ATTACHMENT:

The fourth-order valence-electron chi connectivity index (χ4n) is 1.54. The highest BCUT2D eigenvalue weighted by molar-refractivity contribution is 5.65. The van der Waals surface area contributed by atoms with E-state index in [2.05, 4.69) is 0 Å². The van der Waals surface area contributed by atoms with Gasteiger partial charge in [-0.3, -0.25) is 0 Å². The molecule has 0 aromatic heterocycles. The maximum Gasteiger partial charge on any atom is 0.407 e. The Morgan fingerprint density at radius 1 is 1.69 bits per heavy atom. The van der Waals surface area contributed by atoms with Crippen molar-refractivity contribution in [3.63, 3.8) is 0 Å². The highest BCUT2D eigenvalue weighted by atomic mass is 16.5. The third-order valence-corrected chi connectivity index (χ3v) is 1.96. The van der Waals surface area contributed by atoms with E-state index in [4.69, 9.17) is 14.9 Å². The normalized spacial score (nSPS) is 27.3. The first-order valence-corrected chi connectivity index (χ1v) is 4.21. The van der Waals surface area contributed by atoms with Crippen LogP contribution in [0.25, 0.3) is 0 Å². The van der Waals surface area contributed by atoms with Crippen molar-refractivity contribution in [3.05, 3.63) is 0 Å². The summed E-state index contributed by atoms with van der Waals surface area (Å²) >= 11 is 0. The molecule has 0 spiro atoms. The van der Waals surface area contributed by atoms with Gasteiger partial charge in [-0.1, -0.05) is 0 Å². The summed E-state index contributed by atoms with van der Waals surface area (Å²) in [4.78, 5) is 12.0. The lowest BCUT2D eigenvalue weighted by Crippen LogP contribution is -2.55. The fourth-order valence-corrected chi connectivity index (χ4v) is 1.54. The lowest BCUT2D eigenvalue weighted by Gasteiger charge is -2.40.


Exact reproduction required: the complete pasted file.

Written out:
The fourth-order valence-electron chi connectivity index (χ4n) is 1.54. The highest BCUT2D eigenvalue weighted by molar-refractivity contribution is 5.65. The van der Waals surface area contributed by atoms with E-state index in [2.05, 4.69) is 0 Å². The van der Waals surface area contributed by atoms with Gasteiger partial charge in [-0.3, -0.25) is 0 Å². The molecule has 0 aromatic heterocycles. The maximum Gasteiger partial charge on any atom is 0.407 e. The Morgan fingerprint density at radius 1 is 1.69 bits per heavy atom. The van der Waals surface area contributed by atoms with Crippen molar-refractivity contribution in [3.63, 3.8) is 0 Å². The highest BCUT2D eigenvalue weighted by atomic mass is 16.5. The third-order valence-corrected chi connectivity index (χ3v) is 1.96. The van der Waals surface area contributed by atoms with E-state index in [4.69, 9.17) is 14.9 Å². The normalized spacial score (nSPS) is 27.3. The first-order valence-corrected chi connectivity index (χ1v) is 4.21. The van der Waals surface area contributed by atoms with Crippen LogP contribution in [0.25, 0.3) is 0 Å². The van der Waals surface area contributed by atoms with Crippen molar-refractivity contribution in [3.05, 3.63) is 0 Å². The summed E-state index contributed by atoms with van der Waals surface area (Å²) >= 11 is 0. The molecule has 0 spiro atoms. The van der Waals surface area contributed by atoms with Gasteiger partial charge in [-0.1, -0.05) is 0 Å². The summed E-state index contributed by atoms with van der Waals surface area (Å²) in [4.78, 5) is 12.0. The lowest BCUT2D eigenvalue weighted by Crippen LogP contribution is -2.55. The fourth-order valence-corrected chi connectivity index (χ4v) is 1.54. The lowest BCUT2D eigenvalue weighted by Gasteiger charge is -2.40.